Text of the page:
What is an equitable split of a family farm?

My wife and her brother are the only heirs to her parent’s family farm. Her brother has been doing all of the farming for the last couple of years as their father is in very ill health. I don’t farm. Never have. Never will.

My wife has been told that “the financial guy” is working on division of the assets and she thought it was going to be around a 65-35 split with my wife getting 35%. Honestly, I don’t know what to think about it. I definitely feel that he deserves more than my wife does since he’s been doing all of the farm work. I don’t believe that the farm is currently profitable. There’s a distinct possibility that a wind farm will be built in the property sometime in the future. There is already a weather station on the land to determine if there’s enough wind to justify it. When it was erected, those involved thought that there was plenty of wind.

I don’t need the money but I think I’d feel better about a 60-40 split since that would give him 50% more than us. I’m primarily thinking about my kids. It doesn’t seem to me that my kids should be entitled to that much less than his.

I’m just looking for advice/opinions.

I don’t know all of the details and this is just my opinion. But I feel that being as the brother’s been working on the farm, a 65/35 split in his favor is reasonable.

If your brother’s been doing all the work on the farm and wants to keep farming it, and you don’t want to farm it or live there, and you don’t need the money, I think your brother should get the whole thing.

However, it’s your father who’s going to decide this. It’s his farm and his money; he gets to decide how to leave it.

If you claim a 40% share, or even 35%, are you going to require your brother to either somehow come up with the money or sell the place in order to raise it?

I would ask the financial guy how he came up with that split. What it by dad’s request? If the farm 65% of the dad’s assets so bro gets the farm and your wife gets everything else? Was the financial guy hired by the brother to come up with a “fair” division? I’m not going to question your brother’s motives but what happens if bro gets the farm and next week he signs a lease to the wind farm making $$$ without having to work the farm again? IANAFA but I would include in any paperwork that the split of any leasing income whether it be wind, mining, fracking, etc. be split 50/50.

Wait, is this your brother or your wife’s brother? If this is your in-laws, then stay out of it, frankly, and let your wife decide what makes sense for her family.

65-35 sounds fair to me. If your BIL doesn’t do the work your wife’s share will be worth less. Keeping him happy with arrangement so he will put in his best efforts is to your advantage.

No, I won’t make my BIL do anything. If he wants to continue to farm our share of the land, I’ll lease it to him on extremely favorable terms. My guess is that I’d just charge him enough to pay the property taxes on it. If he isn’t able to continue farming that much land, I’ll try to lease it to someone else or sell it if I can’t find someone that wants to farm it.

The financial guy has worked for my FIL and MIL for a long time as their investment advisor. My BIL didn’t hire him. I don’t question my BIL’s motives either. He scrupulously honest.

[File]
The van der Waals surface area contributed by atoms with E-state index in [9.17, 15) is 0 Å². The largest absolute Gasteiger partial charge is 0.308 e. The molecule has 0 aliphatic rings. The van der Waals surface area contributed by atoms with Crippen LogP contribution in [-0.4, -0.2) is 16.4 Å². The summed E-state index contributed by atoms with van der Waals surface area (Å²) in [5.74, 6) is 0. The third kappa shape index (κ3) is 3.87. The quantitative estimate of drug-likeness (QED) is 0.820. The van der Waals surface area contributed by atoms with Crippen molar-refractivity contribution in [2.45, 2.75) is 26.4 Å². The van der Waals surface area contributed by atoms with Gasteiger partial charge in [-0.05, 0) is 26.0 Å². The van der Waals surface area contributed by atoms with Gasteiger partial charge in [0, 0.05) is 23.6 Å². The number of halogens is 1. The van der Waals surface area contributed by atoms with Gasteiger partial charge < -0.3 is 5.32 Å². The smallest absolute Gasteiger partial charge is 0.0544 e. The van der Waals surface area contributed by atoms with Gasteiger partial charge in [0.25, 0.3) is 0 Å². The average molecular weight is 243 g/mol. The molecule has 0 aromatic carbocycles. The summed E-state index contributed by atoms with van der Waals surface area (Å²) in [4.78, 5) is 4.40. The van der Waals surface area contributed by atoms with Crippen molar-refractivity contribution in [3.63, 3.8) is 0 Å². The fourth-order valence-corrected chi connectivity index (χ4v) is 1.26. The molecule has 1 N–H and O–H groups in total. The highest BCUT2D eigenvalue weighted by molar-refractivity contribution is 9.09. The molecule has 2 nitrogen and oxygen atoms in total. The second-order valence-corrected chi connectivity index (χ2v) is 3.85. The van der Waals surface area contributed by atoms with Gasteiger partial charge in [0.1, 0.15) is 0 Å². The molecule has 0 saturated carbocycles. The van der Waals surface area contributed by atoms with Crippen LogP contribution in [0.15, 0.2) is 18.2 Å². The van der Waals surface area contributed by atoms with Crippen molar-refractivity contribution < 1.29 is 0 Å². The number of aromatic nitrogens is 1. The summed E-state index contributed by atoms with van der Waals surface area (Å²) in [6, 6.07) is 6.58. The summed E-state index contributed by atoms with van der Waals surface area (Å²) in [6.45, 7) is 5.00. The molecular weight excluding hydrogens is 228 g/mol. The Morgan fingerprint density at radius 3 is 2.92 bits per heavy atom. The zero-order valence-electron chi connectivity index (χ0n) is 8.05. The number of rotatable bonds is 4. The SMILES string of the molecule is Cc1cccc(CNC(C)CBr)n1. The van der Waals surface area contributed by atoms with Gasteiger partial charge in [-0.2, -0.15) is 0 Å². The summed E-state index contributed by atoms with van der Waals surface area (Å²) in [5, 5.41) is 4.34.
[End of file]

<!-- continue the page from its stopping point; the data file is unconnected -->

They’re my in-laws but we’ve been married for 34 years. At some point, the “in-law” distinction becomes pretty minimal.

When it comes to inheritance and money, you’d be surprised. In any respect, I’d defer to your wife on what’s fair on her side of the family.

FWIW I’m coming close to 30 years married and am extremely close to my in-laws. I’d never get involved in inheritance issues.

This is the deal breaker.
If the farm is not profitable, your ambit claim is going to force him to go further into debt to buy you out and consequently service a loss operation.
Without a change in fortunes, in a couple of years time you’ll have the unencumbered cash, he’ll be drowning in debt and the only way out would be to sell up the family farm.

As thorny_locust says, its the father who decides and I have no idea of his thinking or motivation but it’s my experience that every farming Dad wants to hand over a viable family property and I think whatever deal gets hammered out it should start with the brother getting a viable farm.

My father passed away a couple of years ago. Four siblings. Sizable land holdings. Younger brother was working it. He got the farm in sole title, debt free. The sisters and I split the off farm assets three ways. In terms of book value lil bro probably got over 75% of the inheritance. But we got cash and I have somewhere my city based kids can see how the bush works.

Mind you, if we had done anything else Mum would have killed us.

On both sides of my family splitting up farm land is unthinkable. You wouldn’t dare even mention it. Whoever cares enough to work it gets the land, end of story. To my way of thinking, the farm should be incorporated, with each member getting a set share of any profits. Everyone should also have a small say in what debts should be incurred, and any long-term leases or permanent structures that are built.

The people not working the land should stay the heck out of it whenever possible, speaking up only if the worker is making really risky decisions.

And I gotta say, receiving only 15% more for doing all of the work sounds like a pretty generous offer to me. Your wife’s brother must love her very much. The fact that you can even speak of selling “your part” of the land makes me want to join the “Stay Out of It” chorus. You don’t split up farm land. Good God, man.

When my FIL inherited the farm from his parents, his 2 sisters received 2/3rds. He eventually bought them both out. AFAIK, there were no hard feelings about any of it even though he was the only one farming.

You’ll need to find out more detail of the arrangements.

Was FIL running the farm in family trust, getting a salary as manager and then the siblings were splitting farm profits three ways?
If the farm needed a new hayshed or tractor did the sisters pay for 2/3rds of it?
When the farm made losses, as all farms do, did the sisters take a haircut too?